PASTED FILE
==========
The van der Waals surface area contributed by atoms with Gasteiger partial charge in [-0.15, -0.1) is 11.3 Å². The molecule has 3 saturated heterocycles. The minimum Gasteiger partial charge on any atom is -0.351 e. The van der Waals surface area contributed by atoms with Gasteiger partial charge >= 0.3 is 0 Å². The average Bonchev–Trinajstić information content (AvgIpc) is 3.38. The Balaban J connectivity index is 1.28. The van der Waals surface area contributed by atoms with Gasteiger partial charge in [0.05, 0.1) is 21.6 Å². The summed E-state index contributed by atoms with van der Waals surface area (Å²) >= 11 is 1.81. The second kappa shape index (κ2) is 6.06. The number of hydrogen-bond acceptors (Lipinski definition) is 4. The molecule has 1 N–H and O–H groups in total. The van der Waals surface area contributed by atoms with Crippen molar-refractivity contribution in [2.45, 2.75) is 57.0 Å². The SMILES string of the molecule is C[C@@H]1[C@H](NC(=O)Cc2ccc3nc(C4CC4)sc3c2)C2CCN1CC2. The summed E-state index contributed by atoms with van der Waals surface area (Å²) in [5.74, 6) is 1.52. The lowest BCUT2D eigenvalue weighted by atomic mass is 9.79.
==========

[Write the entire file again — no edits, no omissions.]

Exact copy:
The van der Waals surface area contributed by atoms with Gasteiger partial charge in [-0.15, -0.1) is 11.3 Å². The molecule has 3 saturated heterocycles. The minimum Gasteiger partial charge on any atom is -0.351 e. The van der Waals surface area contributed by atoms with Gasteiger partial charge >= 0.3 is 0 Å². The average Bonchev–Trinajstić information content (AvgIpc) is 3.38. The Balaban J connectivity index is 1.28. The van der Waals surface area contributed by atoms with Gasteiger partial charge in [0.05, 0.1) is 21.6 Å². The summed E-state index contributed by atoms with van der Waals surface area (Å²) >= 11 is 1.81. The second kappa shape index (κ2) is 6.06. The number of hydrogen-bond acceptors (Lipinski definition) is 4. The molecule has 1 N–H and O–H groups in total. The van der Waals surface area contributed by atoms with Crippen molar-refractivity contribution in [2.45, 2.75) is 57.0 Å². The SMILES string of the molecule is C[C@@H]1[C@H](NC(=O)Cc2ccc3nc(C4CC4)sc3c2)C2CCN1CC2. The summed E-state index contributed by atoms with van der Waals surface area (Å²) in [5.74, 6) is 1.52. The lowest BCUT2D eigenvalue weighted by atomic mass is 9.79.